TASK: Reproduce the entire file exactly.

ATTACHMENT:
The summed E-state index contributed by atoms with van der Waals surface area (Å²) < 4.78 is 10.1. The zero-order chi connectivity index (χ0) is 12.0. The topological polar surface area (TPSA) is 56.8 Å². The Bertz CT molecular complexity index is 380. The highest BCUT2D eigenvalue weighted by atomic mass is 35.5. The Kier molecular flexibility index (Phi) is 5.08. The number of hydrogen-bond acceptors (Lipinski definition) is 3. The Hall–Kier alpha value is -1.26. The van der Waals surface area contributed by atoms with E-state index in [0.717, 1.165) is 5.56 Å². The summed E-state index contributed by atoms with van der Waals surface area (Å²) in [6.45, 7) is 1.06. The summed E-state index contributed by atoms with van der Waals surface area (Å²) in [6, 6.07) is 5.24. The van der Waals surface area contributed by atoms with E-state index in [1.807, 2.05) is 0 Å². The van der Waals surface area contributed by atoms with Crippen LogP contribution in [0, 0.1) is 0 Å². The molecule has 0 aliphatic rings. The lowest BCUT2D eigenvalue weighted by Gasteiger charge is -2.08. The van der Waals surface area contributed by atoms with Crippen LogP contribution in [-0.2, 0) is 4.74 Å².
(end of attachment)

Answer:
The summed E-state index contributed by atoms with van der Waals surface area (Å²) < 4.78 is 10.1. The zero-order chi connectivity index (χ0) is 12.0. The topological polar surface area (TPSA) is 56.8 Å². The Bertz CT molecular complexity index is 380. The highest BCUT2D eigenvalue weighted by atomic mass is 35.5. The Kier molecular flexibility index (Phi) is 5.08. The number of hydrogen-bond acceptors (Lipinski definition) is 3. The Hall–Kier alpha value is -1.26. The van der Waals surface area contributed by atoms with E-state index in [0.717, 1.165) is 5.56 Å². The summed E-state index contributed by atoms with van der Waals surface area (Å²) in [6.45, 7) is 1.06. The summed E-state index contributed by atoms with van der Waals surface area (Å²) in [6, 6.07) is 5.24. The van der Waals surface area contributed by atoms with E-state index in [1.807, 2.05) is 0 Å². The van der Waals surface area contributed by atoms with Crippen LogP contribution in [0, 0.1) is 0 Å². The molecule has 0 aliphatic rings. The lowest BCUT2D eigenvalue weighted by Gasteiger charge is -2.08. The van der Waals surface area contributed by atoms with Crippen LogP contribution in [-0.2, 0) is 4.74 Å².